The cross-appeal must thus be dismissed irrespective of the failure of the contingency to materialize, but we can still consider the alternative ground for affirmance, as it has been fully briefed. The insurer had no contract with the defendants (Jones's lawyers in the suit by Cannon), as it might have had if it had had a duty to defend its insured and in fulfillment of that duty had hired the defendants to handle the defense of Cannon's suit. Therefore, the defendants argue, the insurer cannot complain that they violated a duty to it. This amounts to saying that Illinois requires privity of contract in legal malpractice cases--and it does, unless the plaintiff was an intended beneficiary of the lawyer's contract, Pelham v. Griesheimer, 440 N.E.2d 96, 99-100 (Ill. 1982); Jewish Hospital v. Boatmen's National Bank, 633 N.E.2d 1267, 1275 (Ill. App. 1994), which the insurer plaintiff was not. But this argument does not touch a suit by an insurer not claiming a breach of duty to itself but instead suing as a subrogee. Jones settled with Cannon, and the insurance company picked up a part of the tab and wants to get it back. The insurance company was in effect an assignee, and an assignee is in privity with the other party to its assignor's contract; and while it is true that Illinois refuses to permit the assignment of malpractice claims, its refusal is bottomed on grounds--having to do with fear of the "merchandising" and "commercialization" of the lawyer-client relationship, Brocato v. Prairie State Farmers Ins. Ass'n, 520 N.E.2d 1200 (Ill. App. 1988)--that have little if any applicability to the subrogation of a claim of legal malpractice, since the relation that gives rise to subrogation preexists the malpractice and the malpractice claim. But as the cases are divided on the propriety of allowing a subrogee to sue on such a claim, compare, e.g., American Centennial Ins. Co. v. Canal Ins. Co., 843 S.W.2d 480, 485 (Tex. 1992) (pointing out that the insured client may have little incentive to sue and so lawyer negligence will go unpunished), with American Continental Ins. Co. v. Weber & Rose, P.S.C., 997 S.W.2d 12 (Ky. App. 1998) (expressing concern that the lawyer's loyalty may be divided between insured and insurer), and the Illinois courts have not spoken to the issue and its resolution is inessential to the decision of this appeal, we shall forgo ruling on it.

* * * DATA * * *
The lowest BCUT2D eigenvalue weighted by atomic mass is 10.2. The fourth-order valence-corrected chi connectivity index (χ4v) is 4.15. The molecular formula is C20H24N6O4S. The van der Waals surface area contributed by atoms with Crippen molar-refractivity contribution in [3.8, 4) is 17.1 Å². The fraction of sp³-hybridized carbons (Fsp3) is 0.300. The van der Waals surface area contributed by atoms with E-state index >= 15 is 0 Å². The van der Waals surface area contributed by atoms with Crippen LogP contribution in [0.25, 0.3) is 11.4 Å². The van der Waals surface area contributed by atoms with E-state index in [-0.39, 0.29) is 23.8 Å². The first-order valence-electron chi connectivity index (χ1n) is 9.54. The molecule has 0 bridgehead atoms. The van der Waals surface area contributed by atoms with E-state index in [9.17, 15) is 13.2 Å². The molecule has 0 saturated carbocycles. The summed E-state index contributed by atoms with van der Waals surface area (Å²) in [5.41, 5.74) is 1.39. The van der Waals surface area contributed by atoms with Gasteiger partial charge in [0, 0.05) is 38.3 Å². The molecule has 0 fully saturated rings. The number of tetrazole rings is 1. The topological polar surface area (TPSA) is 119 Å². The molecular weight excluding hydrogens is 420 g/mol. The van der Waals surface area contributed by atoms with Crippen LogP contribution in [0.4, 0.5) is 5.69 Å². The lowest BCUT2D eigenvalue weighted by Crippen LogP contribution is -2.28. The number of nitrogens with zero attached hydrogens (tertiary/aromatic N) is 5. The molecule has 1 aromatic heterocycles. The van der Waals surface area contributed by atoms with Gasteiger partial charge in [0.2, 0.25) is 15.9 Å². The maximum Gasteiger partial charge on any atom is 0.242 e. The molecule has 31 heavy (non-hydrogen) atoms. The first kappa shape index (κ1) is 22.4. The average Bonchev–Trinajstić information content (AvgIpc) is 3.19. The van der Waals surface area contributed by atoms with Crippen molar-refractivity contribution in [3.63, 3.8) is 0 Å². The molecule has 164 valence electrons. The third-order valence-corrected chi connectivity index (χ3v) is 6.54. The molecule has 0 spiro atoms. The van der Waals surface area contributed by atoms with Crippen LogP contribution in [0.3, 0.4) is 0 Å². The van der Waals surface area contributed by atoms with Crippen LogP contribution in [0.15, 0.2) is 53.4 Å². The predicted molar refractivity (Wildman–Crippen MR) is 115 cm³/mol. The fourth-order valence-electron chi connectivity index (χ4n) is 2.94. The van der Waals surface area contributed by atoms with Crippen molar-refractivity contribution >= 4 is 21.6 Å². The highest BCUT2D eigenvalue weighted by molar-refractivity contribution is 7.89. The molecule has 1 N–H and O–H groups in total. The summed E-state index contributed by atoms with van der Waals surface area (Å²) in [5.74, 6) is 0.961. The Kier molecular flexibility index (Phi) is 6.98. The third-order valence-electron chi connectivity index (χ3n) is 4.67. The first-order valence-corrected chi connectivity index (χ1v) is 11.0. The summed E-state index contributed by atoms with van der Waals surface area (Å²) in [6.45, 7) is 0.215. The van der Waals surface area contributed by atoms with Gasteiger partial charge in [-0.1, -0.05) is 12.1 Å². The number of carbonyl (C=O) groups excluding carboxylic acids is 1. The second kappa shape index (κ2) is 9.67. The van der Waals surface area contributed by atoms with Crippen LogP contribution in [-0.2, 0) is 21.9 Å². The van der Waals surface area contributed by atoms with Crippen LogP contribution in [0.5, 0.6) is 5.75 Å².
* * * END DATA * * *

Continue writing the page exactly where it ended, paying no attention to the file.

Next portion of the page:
The plaintiffs complain not only about the defendants' failure to obtain a jury trial for them in Cannon's case but also of another procedural bobble, as a result of which Jones's expert witness was not permitted to testify. This complaint is so little developed in the plaintiff's opening brief in this court that it must be deemed waived. E.g., JTC Petroleum Co. v. Piasa Motor Fuels, Inc., 190 F.3d 775, 780-81 (7th Cir. 1999); Kerr v. Farrey, 95 F.3d 472, 481 (7th Cir. 1996); Karibian v. Columbia University, 14 F.3d 773, 777 n. 1 (2d Cir. 1994). In any event the judge admitted the expert's reports into evidence, and it is unclear what if anything the expert's live testimony would have added. Remember that this was a bench trial; oral testimony by an expert witness is less essential to enlightening a judge, who is accustomed to reading complex documents, than it is to enlightening a jury.
We come to the most important issue, which is whether, and if so when, the loss of a procedural advantage can give rise to a malpractice suit even if the advantage was not essential to the protection of the client's substantive rights. Through the defendants' negligence Jones and its insurer lost their right to a jury trial and were forced to submit to a bench trial--which means they got a trial before an authorized tribunal. They allege no error in the conduct of the trial by the judge whom they did not want to try the case, and they did not appeal from the judgment that he rendered, large as it was. The plaintiffs thus got a fair trial and there is no basis for supposing that the judgment was excessive, albeit it may have been higher than it would have been had Jones's lawyers not thrown away their client's right to a jury trial. Some Illinois cases say or imply that you cannot get a judgment for malpractice against a lawyer unless you can show that you had a meritorious claim (or defense, when the client had been a defendant rather than a plaintiff), e.g., Lucey v. Law Offices of Pretzel & Stouffer, Chartered, 703 N.E.2d 473, 476 (Ill. App. 1998); Moore v. Owens, 698 N.E.2d 707, 709 (Ill. App. 1998); Serafin v. Seith, 672 N.E.2d 302, 309-10 (Ill. App. 1996), and Jones's lawyers argue correctly that their client had no entitlement not to be mulcted by a judgment of $2.8 million.